To balance the time she spent poring over spreadsheets, she immersed herself in the local arts scene, becoming a fixture at gallery openings and curating shows. She also was the muse for her husband, artist Ben Olson, until they divorced in 2009.
It was then that Berg decided to create something all her own. While still working at Target, she started creating clothing designs, then entire seasonal collections. Since then, her one-of-a-kind clothes have been sold at June Resale and at Motto Boutique. She was even commissioned to create a dress for Lady Gaga.
In the local fashion scene, she’s known as much for her bobbed hair and fabulously high designer shoes as for aligning herself with issues from political polarization of the country to same-sex marriage rights.
Despite her success, Berg said she’s keeping her day job. “I love the creative side of fashion, but I love the practical side of having a career,” Berg said.
She’s quick to point out that things aren’t always as they seem in the fashion world.
“There is this element of smoke and mirrors,” she said. “You want to create this image of perfection, of ease almost, even though it might be straining and difficult and you’re tired and [you’ve] spent a lot of money.”
Joy Teiken said the industry would give any aspiring designer pause. As one of the few local fashion designers with a viable, independent business, Teiken knows that putting all your eggs in the fashion basket is a risk.
“You have to be a realist in a world of dreamers,” said Teiken, owner of Joynoëlle, a custom bridal boutique. “It’s hard for independent designers to give up some of their design dreams to make a living.”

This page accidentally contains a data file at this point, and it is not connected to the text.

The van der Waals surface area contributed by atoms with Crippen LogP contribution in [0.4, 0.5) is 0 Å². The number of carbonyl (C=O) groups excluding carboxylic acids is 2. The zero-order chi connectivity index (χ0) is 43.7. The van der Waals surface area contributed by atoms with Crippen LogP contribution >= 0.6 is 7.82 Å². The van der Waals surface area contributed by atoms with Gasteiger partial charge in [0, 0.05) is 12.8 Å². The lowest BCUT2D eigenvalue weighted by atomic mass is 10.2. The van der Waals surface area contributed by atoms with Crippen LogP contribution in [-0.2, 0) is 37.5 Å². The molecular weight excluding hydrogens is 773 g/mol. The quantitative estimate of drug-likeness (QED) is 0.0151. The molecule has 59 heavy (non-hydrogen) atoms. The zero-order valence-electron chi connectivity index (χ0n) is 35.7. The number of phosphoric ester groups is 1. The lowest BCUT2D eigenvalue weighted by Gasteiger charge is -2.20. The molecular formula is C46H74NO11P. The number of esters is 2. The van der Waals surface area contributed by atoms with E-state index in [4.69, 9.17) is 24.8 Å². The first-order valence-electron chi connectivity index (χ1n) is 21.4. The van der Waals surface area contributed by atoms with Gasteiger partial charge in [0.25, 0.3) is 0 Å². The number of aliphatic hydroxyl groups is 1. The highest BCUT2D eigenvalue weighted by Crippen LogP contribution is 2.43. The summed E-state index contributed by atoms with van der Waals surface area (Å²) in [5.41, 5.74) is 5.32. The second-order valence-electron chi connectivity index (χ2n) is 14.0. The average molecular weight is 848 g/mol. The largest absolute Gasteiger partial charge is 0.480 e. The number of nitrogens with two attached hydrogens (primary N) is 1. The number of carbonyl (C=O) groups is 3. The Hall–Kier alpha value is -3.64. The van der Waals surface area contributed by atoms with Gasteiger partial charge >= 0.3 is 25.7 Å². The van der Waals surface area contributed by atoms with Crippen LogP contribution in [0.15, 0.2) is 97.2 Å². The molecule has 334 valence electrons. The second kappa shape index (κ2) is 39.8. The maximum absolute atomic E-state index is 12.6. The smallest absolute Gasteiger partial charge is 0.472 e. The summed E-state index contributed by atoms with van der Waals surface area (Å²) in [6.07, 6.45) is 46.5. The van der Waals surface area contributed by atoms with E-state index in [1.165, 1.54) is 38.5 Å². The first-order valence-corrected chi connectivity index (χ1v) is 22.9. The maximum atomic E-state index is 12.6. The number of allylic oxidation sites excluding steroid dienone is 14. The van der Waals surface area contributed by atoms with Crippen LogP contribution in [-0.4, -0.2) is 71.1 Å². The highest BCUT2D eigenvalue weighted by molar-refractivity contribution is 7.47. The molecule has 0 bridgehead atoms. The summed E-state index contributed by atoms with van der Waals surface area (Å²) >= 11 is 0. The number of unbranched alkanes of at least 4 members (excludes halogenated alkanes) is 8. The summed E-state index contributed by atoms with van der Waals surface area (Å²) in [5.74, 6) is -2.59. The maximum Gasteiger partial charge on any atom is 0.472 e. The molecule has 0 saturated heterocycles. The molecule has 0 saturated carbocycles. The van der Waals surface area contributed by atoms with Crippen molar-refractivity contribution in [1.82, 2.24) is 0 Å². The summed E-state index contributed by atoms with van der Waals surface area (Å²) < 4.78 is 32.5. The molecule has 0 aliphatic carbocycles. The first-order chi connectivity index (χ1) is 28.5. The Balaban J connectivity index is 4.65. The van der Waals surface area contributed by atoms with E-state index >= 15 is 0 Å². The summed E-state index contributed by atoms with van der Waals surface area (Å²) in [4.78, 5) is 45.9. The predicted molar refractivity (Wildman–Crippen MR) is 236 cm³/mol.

Off the runway
After working a full day, Berg picks up some of the girls who’ll be in the show and takes them to a Minneapolis modeling agency, where they’ll learn the fine art of walking the catwalk.
“I’ve never been in a fashion show before, so I don’t know how to walk the runway properly,” said Karrina Banks, a senior at Hopkins High School. “I’m terrified.”
That’s just what Berg was hoping for.
“They’re going outside of their comfort zone and, to me, that’s really important,” she said. “Taking those risks early on can help them see a broader picture and have a better understanding of what they’re capable of.”
Once the fashion show is over, each girl will keep her dress, a gift from Berg.
“To get your own custom prom dress made by a professional fashion designer is the best thing,” said Gao Hlee Moua, a 17-year-old who attends Harding High School in St. Paul.
Most of the money raised from ticket sales will be donated to the Boys and Girls Clubs. A few stipends will be given to a team of volunteers, including the show’s producer, Sarah Edwards.
Edwards had just wrapped up a fashion show when Berg approached her to produce the event.
“I was feeling like I really needed a break from event planning,” Edwards said. “But when she explained the idea and the concept, there’s no way I couldn’t be a part of it. I am overwhelmed by Emma and her selflessness.”
Berg isn’t interested in being selfless. What she cares about is that the girls feel cool, confident and unique. Just the way she did when she’d sneak off to school in a pink satin crop top she’d made.
“I just loved it,” she said. “Clothes can be so transformative.”